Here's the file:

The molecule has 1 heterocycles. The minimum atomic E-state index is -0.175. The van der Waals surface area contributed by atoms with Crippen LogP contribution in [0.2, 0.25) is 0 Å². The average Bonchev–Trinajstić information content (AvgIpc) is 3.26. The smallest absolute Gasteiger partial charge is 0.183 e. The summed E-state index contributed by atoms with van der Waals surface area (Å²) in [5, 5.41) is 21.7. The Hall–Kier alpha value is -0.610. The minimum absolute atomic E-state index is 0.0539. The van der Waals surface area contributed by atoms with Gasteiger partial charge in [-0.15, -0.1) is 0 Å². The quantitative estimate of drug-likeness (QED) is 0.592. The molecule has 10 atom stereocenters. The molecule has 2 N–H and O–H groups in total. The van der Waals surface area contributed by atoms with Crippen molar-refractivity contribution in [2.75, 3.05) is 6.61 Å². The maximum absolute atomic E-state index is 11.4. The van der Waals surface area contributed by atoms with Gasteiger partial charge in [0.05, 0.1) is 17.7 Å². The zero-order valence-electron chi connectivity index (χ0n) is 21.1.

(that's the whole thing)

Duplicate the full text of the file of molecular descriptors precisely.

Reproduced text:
The molecule has 1 heterocycles. The minimum atomic E-state index is -0.175. The van der Waals surface area contributed by atoms with Crippen LogP contribution in [0.2, 0.25) is 0 Å². The average Bonchev–Trinajstić information content (AvgIpc) is 3.26. The smallest absolute Gasteiger partial charge is 0.183 e. The summed E-state index contributed by atoms with van der Waals surface area (Å²) in [5, 5.41) is 21.7. The Hall–Kier alpha value is -0.610. The minimum absolute atomic E-state index is 0.0539. The van der Waals surface area contributed by atoms with Gasteiger partial charge in [-0.15, -0.1) is 0 Å². The quantitative estimate of drug-likeness (QED) is 0.592. The molecule has 10 atom stereocenters. The molecule has 2 N–H and O–H groups in total. The van der Waals surface area contributed by atoms with Crippen molar-refractivity contribution in [2.75, 3.05) is 6.61 Å². The maximum absolute atomic E-state index is 11.4. The van der Waals surface area contributed by atoms with Gasteiger partial charge in [0.05, 0.1) is 17.7 Å². The zero-order valence-electron chi connectivity index (χ0n) is 21.1.